Regulated non-quarantine pest Project

An EU funded project for the benefit of the whole EPPO region

NAME OF THE ORGANISM: Xanthomonas arboricola pv. pruni (Xanthomonas campestris pv. pruni) (XANTPR)


Name as submitted in the project specification (if different to the preferred name):

Pest category:

1- Identity of the pest/Level of taxonomic listing:

Is the organism clearly a single taxonomic entity and can it be adequately distinguished from other entities of the same rank?

Is the pest defined at the species level or lower?:

Can listing of the pest at a taxonomic level higher than species be supported by scientific reasons or can species be identified within the taxonomic rank which are the (main) pests of concern?
  • Not relevant: Ornamental sector
Is it justified that the pest is listed at a taxonomic rank below species level?

  • Candidate: Ornamental sector
Justification (if necessary):
Among cultivated plants, major hosts in which disease severity is commonly high, are: Prunus salicina, P. persica, P. armeniaca, P. dulcis. Minor hosts, in which the disease may be less severe owing to a certain degree of tolerance, are: P. domestica, P. avium, P. cerasus, and P. laurocerasus. Other hosts are Japanese apricot (P. mume), Chinese wild peach (P. davidiana), P. buergeriana, P. crassipes and P. donarium. Rootstocks are, in general, resistant to the disease. P. spinosa (sloethorn or blackthorn), native to Europe and widely present throughout the EU, is not known to be a host or a reservoir plant (EFSA PLH, 2014).
For fruit and ornamental use: Experts proposed to continue the evaluation with a listing of the host at the genus level;
For forestry use: Prunus avium is the only Prunus species specifically listed in Annex I of EU Directive 1999/105, however evaluation continues taking into consideration other potential Prunus species.

2 – Status in the EU:
Is this pest already a quarantine pest for the whole EU?

Presence in the EU:

List of countries (EPPO Global Database):
Belgium (2015); France (2014); Germany (2014); Italy (2014); Italy/Sicilia (1940); Italy/Sardegna (1992); Netherlands (2015); Romania (1992); Slovenia (2014); Spain (2016); Spain/Islas Baleares (2014)


Justification (if necessary):
Data of the presence of this pest on the EU territory are available in EPPO Global Database (

HOST PLANT N°1: Prunus (1PRNG) for the Ornamental sector.

Origin of the listing:

Plants for planting:
Plants intended for planting, other than seeds

3 - Is the pest already listed in a PM4 standard on the concerned host plant?

Justification (if necessary):
Cherry, almond, apricot, peach and plum are already covered by a EPPO PM 4 Standard. These schemes are also suitable for the certification of ornamental Prunus.

Recommended for listing as an RNQP, based on EPPO PM 4 Standard. Measures need to take account of the fact that symptoms are easier to see all year round on evergreen species (P. lusitanica and P. laurocerasus) and absence of visual symptoms on the traded material (current general ‘substantially free from’ requirement) could be sufficient for these.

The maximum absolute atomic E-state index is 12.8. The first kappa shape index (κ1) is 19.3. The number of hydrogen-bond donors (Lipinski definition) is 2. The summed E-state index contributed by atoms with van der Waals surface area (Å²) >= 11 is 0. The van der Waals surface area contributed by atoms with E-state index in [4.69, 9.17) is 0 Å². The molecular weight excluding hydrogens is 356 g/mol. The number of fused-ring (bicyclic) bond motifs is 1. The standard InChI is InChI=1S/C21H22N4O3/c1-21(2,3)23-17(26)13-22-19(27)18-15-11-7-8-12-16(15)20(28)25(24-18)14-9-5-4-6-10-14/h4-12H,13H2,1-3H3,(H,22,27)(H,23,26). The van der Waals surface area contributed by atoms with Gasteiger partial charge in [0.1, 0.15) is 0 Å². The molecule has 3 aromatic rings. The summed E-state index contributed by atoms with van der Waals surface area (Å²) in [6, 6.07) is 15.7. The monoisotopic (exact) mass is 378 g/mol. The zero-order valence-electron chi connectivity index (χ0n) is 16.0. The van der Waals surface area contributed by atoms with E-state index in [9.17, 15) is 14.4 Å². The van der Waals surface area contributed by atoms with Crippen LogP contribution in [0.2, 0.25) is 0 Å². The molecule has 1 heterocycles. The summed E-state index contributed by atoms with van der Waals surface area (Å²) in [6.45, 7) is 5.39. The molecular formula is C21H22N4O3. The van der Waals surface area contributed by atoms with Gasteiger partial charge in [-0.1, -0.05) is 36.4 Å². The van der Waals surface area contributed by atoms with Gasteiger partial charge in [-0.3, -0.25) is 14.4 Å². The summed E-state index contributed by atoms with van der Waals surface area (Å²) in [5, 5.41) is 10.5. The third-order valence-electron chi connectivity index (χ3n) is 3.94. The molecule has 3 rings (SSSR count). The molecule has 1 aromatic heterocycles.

8 - Tolerance level:

Is there a need to change the Tolerance level:

Proposed Tolerance levels:
Zero tolerance based on visual examination.

9 - Risk management measures:

Is there a need to change the Risk management measure:

Proposed Risk management measure:
(a) Plants produced in an area known to be free from Xanthomonas arboricola pv. pruni;
(b) Site of production found free from Xanthomonas arboricola pv. pruni over the last complete growing season by visual inspection and any symptomatic plants in the immediate vicinity, and the neighbouring plants, rogued out and destroyed immediately, unless they are tested on the basis of a representative sample of symptomatic plants and it is shown in those tests that the symptoms are not caused by X. arboricola;
(c) No more than 2% of plants in the lot showing symptoms during inspections at appropriate times during the last growing season, and those plants and any symptomatic plants in the site of production and the immediate vicinity, and the neighbouring plants, rogued out and destroyed immediately unless they are tested on the basis of a representative sample of symptomatic plants and it is shown in those tests that the symptoms are not caused by X arboricola;
(d) For evergreen species only, the plants have been inspected before dispatch and found free from symptoms of Xanthomonas arboricola pv. pruni.

Justification (if necessary):
Experts recommended extrapolating the risk management measures from the fruit sector, with an additional option for evergreen species. Its is not possible to visually distinguish between shot hole symptoms caused by Xanthomonas arboricola pruni and common Pseudomonas. Measures also cover any infested Prunus avium produced for the forestry sector within the same site of production.

  • EU COM (2014) Recommendation of the Working Group on the Annexes of the Council Directive 2000/29/EC – Section II – Listing of Harmful Organisms as regards the future listing of Xanthomonas campestris pv. pruni (renamed Xanthomonas arboricola pv. pruni);
  • EFSA Panel on Plant Health (PLH) (2014) Scientific Opinion on pest categorisation of Xanthomonas campestris pv. pruni (Smith) Dye. EFSA Journal 2014; 12(10): 3857, 25 pp. doi:10.2903/j.efsa.2014.3857".;